Football: A chance for Keegan to bury his past

AS KEVIN KEEGAN prepares for his first match as national coach, England supporters will be hoping that he does not seek inspiration from his days as the team's captain.

The Independent has carried out a statistical analysis of the results of every England match since 1950 in order to assess the national team's form over the past five decades. One of the study's conclusions is that the lowest point reached in the national team's fortunes came with a 2- 1 capitulation to Switzerland in Basle in 1981 - and the captain that day was one Kevin Keegan.

The study gives England a form rating after every match, taking into account the game in question and the previous seven matches. The 1981 result in Basle capped an eight-match run that comprised five defeats (including three at Wembley), two draws and one win.

To be fair to Keegan, who was an inspirational figure during one of the least illustrious periods in England's footballing history, he captained the team in only two of those eight matches. Moreover, it was under his leadership that England went on to beat Hungary twice to secure their place in the 1982 World Cup finals.

The manager at the time was Ron Greenwood, who in our analysis is in second place behind the World Cup-winning Alf Ramsey as England's most successful manager. Our study takes into account the results of every game, the strength of the opposition and the venues. Recognition is also given to the importance of matches in World Cup and European Championship finals.

Although Greenwood never took England beyond the second round of the World Cup, he was undefeated in Spain in 1982 and his sides were generally successful. Ramsey and Greenwood also occupy first and second places in a table based purely on three points for a win and one for a draw.

Terry Venables, who took England to the semi-finals of Euro 96, is third in our list. The much-maligned Graham Taylor is in fourth place - a reflection, perhaps, of the fact that his stewardship was not quite as appalling as the collective memory leads us to believe. But for one different result against the Netherlands in late 1993 he could have led the side to the World Cup finals in 1994.

Glenn Hoddle is fifth, despite his achievement in qualifying for the 1998 World Cup. Indifferent performances in France and since last summer have dragged him down the table.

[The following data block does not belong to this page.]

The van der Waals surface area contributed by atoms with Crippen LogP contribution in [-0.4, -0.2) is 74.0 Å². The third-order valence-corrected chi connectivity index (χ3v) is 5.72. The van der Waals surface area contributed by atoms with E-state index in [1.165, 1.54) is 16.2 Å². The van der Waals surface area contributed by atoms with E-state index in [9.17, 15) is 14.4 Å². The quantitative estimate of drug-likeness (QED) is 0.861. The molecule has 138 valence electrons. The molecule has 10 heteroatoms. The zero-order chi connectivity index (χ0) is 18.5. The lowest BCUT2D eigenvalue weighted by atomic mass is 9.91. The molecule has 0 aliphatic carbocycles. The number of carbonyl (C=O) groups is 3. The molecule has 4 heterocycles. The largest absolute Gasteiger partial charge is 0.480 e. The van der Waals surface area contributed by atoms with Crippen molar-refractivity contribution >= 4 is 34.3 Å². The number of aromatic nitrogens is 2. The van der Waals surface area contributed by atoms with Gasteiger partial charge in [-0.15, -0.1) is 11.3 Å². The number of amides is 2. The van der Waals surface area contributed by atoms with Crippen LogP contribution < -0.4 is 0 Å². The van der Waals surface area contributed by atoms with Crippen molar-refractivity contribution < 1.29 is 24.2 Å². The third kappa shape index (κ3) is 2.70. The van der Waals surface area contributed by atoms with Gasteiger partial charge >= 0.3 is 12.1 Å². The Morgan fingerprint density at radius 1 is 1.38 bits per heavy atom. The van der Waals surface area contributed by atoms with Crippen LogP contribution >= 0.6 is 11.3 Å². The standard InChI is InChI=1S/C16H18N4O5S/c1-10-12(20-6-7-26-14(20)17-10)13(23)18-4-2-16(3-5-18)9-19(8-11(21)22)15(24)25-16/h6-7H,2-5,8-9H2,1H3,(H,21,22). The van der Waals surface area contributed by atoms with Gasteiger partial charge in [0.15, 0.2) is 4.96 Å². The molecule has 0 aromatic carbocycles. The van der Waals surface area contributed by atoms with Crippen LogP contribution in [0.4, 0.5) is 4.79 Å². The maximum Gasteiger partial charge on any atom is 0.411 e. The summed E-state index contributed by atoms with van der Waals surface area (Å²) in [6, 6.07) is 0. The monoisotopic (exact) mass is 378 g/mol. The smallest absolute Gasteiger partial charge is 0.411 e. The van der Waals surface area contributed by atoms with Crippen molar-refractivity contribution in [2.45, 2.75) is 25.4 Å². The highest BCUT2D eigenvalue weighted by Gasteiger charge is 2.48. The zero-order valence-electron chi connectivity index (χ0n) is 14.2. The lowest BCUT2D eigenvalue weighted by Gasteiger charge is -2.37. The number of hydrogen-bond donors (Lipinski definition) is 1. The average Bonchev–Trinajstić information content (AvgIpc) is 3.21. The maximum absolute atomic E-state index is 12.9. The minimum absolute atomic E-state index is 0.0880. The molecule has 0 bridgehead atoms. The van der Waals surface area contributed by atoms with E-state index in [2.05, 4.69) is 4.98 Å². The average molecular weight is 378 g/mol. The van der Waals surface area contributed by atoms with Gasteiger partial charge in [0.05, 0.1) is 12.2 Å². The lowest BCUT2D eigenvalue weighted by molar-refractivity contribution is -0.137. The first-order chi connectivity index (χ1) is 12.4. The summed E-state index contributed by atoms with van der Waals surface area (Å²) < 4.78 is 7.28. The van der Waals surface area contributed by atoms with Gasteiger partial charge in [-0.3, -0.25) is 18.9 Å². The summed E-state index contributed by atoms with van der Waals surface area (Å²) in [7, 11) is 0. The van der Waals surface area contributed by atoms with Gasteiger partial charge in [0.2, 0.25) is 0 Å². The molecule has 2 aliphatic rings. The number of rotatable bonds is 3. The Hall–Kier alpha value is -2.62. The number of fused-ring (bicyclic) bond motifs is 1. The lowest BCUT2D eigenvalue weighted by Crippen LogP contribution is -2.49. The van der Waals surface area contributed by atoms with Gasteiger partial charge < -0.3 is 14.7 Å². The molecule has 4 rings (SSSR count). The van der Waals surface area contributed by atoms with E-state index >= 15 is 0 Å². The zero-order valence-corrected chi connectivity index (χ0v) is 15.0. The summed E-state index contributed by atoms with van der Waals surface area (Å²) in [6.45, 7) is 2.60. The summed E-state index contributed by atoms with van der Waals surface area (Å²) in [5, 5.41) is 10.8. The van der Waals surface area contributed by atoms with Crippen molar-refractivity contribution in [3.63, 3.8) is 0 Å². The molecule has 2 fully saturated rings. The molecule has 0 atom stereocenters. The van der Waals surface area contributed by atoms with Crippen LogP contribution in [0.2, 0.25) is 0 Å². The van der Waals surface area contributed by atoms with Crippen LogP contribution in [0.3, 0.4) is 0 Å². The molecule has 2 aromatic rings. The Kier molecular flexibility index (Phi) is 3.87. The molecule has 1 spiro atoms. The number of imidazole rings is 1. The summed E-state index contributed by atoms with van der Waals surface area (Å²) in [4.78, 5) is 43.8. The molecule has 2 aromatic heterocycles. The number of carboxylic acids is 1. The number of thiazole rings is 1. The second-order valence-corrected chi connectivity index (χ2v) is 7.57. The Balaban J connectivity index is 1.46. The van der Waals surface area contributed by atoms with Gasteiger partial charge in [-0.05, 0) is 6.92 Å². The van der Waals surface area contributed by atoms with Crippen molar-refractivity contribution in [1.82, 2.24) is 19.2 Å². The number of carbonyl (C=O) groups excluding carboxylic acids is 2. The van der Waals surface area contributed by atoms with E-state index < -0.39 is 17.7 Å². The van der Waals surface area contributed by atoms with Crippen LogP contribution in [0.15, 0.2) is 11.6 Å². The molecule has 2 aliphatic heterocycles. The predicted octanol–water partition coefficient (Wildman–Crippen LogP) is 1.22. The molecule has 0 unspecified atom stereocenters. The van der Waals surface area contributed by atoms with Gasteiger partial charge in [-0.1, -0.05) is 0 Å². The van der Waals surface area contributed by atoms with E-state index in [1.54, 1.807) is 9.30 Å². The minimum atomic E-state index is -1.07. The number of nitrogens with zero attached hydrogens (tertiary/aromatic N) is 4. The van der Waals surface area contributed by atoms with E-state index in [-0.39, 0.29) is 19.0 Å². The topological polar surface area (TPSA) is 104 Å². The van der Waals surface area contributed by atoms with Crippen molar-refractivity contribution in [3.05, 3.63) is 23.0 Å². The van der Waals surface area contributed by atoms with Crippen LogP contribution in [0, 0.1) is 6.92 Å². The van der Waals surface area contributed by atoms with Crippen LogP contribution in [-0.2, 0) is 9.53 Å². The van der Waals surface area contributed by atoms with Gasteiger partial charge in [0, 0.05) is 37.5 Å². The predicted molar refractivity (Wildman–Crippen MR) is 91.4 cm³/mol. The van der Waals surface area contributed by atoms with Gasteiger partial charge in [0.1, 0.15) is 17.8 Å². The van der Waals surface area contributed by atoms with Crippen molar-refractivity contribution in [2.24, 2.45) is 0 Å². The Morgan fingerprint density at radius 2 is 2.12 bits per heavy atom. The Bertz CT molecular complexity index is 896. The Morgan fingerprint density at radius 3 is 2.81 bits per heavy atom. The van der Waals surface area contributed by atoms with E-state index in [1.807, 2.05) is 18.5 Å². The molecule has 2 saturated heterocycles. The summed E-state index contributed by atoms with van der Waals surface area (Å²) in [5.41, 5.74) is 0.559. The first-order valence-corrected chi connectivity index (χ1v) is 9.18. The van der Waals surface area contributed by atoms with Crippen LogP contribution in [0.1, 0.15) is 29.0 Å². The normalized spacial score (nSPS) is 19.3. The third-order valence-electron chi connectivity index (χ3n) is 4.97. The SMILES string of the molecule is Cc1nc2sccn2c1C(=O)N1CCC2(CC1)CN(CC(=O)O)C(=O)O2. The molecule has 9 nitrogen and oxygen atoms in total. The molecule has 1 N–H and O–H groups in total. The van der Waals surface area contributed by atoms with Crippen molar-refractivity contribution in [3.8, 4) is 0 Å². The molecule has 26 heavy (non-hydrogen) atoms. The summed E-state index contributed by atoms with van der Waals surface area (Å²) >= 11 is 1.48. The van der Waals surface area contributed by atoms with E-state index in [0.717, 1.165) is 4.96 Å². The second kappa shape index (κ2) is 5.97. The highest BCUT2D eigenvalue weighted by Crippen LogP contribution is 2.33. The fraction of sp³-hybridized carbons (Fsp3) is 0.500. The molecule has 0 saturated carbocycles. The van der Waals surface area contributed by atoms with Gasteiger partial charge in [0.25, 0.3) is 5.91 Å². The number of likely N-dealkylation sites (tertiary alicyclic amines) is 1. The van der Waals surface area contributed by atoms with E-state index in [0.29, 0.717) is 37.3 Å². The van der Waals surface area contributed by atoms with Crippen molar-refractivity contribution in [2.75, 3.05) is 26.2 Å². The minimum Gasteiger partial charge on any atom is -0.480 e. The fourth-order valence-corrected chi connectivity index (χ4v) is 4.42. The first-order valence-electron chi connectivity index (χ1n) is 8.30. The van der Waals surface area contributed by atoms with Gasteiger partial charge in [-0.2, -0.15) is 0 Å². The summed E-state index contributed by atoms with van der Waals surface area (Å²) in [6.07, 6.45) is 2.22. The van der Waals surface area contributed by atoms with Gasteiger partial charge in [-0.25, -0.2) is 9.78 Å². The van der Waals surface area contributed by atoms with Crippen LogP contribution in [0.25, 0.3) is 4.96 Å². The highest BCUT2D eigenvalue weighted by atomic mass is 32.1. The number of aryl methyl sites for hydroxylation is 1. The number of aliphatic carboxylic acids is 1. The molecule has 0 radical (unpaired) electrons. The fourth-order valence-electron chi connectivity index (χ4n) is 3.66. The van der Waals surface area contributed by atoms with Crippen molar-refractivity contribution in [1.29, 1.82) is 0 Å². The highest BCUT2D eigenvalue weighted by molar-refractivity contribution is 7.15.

Bobby Robson, who has a World Cup semi-final on his CV, is second to bottom, a reflection of the tough times he endured before Italia 90. Results were not good between the 1986 and 1990 World Cups and although England qualified for the 1988 European Championship finals they lost all three of their games when they got there.

The huge margin by which Don Revie trails the rest is remarkable. Failing to qualify for the 1978 World Cup did not help his record, but is not the full explanation.

The best decade for England was the 1960s, followed by the 1950s and the 1990s. Lest England supporters get too excited that the current national side is not as bad as they might have thought, our statistics show that the performance of Glenn Hoddle's team in France last summer was statistically the worst of any England team to reach the World Cup finals.

The 1980s was, by the same measure, England's worst post-war decade. Although the national team failed to qualify for two World Cups in the 1970s, other results in that period lifted the record above that of the 1980s in our study.

Keegan's trail, pages 28 and 29


(3pts for a win, 1 for a draw) (Independent ratings)

Pts per game Pts per game 1 Ramsey (1963-74) 2.07 1 Ramsey 2.78

2 Greenwood (1977-82) 2.02 2 Greenwood 2.76

3 Hoddle (1996-99) 1.96 3 Venables 2.3

4 Venables (1994-96) 1.91 4 Taylor 2.1

5 Robson (1982-90) 1.79 5 Hoddle 1.96

6 Revie (1974-77) 1.77 6 Robson 1.88

7 Taylor (1990-94) 1.76 7 Revie 1.17

Walter Winterbottom (who never had full team control as manager), Joe Mercer (caretaker for seven matches in 1974) and Howard Wilkinson (caretaker for one match in 1999) not included


(England performances, assessed by Independent ratings)

Decade Played Pts Pts

per game

60s 100 328 3.28

50s 84 264 3.14

90s 101 263 2.60

70s 99 207 2.09

80s 116 197 1.70

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When I was supporting Ray La Montagne I was six months pregnant. He had been touring for a year and he was exhausted and full of the cold. I was feeling motherly, so I would leave presents for him and his band: Tunnock's Tea Cakes, cold remedies and proper tea. Ray seemed painfully shy. He hardly spoke, hardly looked at you in the face. I felt like a dick speaking to him, but said "hi" every day. </p>
He was being courted by the same record company who had signed me and subsequently let me go, and I wanted him to know that there were people around who didn't want anything from him. At the Shepherds Bush Empire in London, on the last night of the tour, Ray stopped in his set to thank me for doing the support. He said I was a really good songwriter and people should buy my stuff. I was taken aback and felt emotionally overwhelmed. Later that year, just before I had my boy Louis, I was l asleep in bed with Radio 4 on when Louis moved around in my belly and woke me up. Ray was doing a session on the World Service. </p>
I really believe that Louis recognised the music from the tour, and when I gave birth to him at home I played Ray's record as something that he would recognise to come into the world with. </p>
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